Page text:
What has just happened could turn out to be an example of the Schelling conjecture in action. Congress has just voted down legislation, in part because Democrats worry about how a free trade deal will hurt labor. This could serve as a credible signal to the negotiators of other countries that the United States is serious in its demands for labor reform, by demonstrating that a deal that is weak on labor issues will have difficulty passing Congress. For the same reasons, it may oblige the administration to alter its negotiating position on sensitive labor issues to try to get legislation through in the future.
But mightn’t negotiations just collapse?
Possibly. Robert Putnam’s classic article on two level games provides a simple way to think about this. Imagine that there is a universe of possible agreements that the United States could find acceptable. Imagine that there is also a universe of possible agreements that the United States’s negotiating parties in the Pacific region could find acceptable. Putnam calls these universes of possible agreements ‘win sets.’ When countries win-sets intersect so that there are some possible agreements that are acceptable to all countries, then it is possible to do a deal. If there are no agreements that all countries can accept, then no deal is possible.
This helps us think about the consequences of today’s vote. What it does is to shrink the U.S. ‘win set.’ There are some possible agreements that the United States will not now sign up to, because they would cause too much domestic opposition. This has two consequences. First, it strengthens the U.S. bargaining position if a deal is possible, since it shows that politicians back home are simply unprepared to accept some deals, forcing other countries to move closer to U.S. preferences. Second, however, it makes a deal less likely. It may be that the United States win set has shrunk so much that there are no deals that are likely to be acceptable to the United States that would also be acceptable to all other negotiating parties.
What this logic of negotiating suggests is that there is a fundamental tradeoff between bargaining strength and the likelihood that a deal is reached. The tougher your negotiating stance, the easier it will be to extract concessions from your partners as long as there is an attractive deal for them on the table. If you are so tough that there’s no attractive deal for them (your win set is so small that it doesn’t intersect theirs), then both you and your negotiating partners are going to go home empty handed. Hence, the political science logic behind Lee’s argument would be that if other countries think that the U.S. win set is too small for there to be a deal, they won’t make concessions.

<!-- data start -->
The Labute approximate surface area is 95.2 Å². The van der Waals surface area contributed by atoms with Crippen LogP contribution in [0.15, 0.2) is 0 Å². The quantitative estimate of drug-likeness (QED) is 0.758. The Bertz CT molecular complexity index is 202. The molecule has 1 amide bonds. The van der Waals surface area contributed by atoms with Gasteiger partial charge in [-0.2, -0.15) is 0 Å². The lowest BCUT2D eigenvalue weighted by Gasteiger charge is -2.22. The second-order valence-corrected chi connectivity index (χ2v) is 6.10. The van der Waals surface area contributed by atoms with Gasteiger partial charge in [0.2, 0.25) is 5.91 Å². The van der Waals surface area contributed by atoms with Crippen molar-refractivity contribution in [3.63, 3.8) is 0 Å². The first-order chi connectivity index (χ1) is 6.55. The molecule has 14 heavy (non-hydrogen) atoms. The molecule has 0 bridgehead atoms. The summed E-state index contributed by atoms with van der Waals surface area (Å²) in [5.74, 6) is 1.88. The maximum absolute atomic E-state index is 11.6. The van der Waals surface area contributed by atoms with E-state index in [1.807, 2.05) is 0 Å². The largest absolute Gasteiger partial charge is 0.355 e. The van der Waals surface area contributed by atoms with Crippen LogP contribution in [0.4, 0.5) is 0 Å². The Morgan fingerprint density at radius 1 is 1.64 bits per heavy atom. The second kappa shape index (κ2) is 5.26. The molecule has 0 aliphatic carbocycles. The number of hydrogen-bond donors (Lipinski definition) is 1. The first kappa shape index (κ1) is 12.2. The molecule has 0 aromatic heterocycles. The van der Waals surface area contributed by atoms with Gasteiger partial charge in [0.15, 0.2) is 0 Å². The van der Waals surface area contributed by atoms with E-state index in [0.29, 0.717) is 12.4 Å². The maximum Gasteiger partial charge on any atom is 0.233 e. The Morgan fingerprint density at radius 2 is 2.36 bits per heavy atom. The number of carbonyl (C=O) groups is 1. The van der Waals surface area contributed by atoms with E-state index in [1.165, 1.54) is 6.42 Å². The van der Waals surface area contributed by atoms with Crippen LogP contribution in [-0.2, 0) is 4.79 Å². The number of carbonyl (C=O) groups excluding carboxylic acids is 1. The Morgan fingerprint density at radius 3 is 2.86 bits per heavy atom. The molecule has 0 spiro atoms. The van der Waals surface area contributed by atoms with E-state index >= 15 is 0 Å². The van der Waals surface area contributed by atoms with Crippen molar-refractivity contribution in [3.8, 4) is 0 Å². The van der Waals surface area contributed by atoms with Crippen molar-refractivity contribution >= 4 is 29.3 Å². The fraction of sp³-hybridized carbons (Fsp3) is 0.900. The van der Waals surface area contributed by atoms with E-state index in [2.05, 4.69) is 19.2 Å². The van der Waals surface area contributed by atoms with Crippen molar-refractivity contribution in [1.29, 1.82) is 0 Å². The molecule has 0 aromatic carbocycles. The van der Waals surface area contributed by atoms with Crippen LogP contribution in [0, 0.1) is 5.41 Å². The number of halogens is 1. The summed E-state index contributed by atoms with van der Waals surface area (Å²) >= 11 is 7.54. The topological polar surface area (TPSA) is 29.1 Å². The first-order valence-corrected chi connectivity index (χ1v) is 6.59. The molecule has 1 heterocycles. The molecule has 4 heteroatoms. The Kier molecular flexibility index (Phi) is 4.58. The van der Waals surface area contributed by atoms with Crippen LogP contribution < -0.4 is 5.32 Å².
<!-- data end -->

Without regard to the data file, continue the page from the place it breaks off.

Is this way of thinking about the world right?
Not in all circumstances, but often enough to be useful. On the one hand, there isn’t much direct evidence for the Schelling conjecture, and indeed one prominent set of studies concludes that there is “little support for the proposition” that negotiators do better when their hands are tied. Furthermore, this way of thinking about the world leaves out important aspects of real life bargaining. Actual real life negotiators have some sense of the positions of their home country legislators and foreign opposite numbers, but there may also be a lot of uncertainty. On the other, it may be that it’s hard to prove or disprove these arguments because they are about what happens in people’s heads, which we obviously cannot observe directly. The Schelling conjecture and the idea of win sets (and later, more mathematically sophisticated game theoretic studies of this topic) do capture plausible and important aspects of the logic of international negotiations. They suggest that Obama’s loss may benefit U.S. negotiators rather than hurting them — but only as long as other countries still think that there is an attractive deal on the table.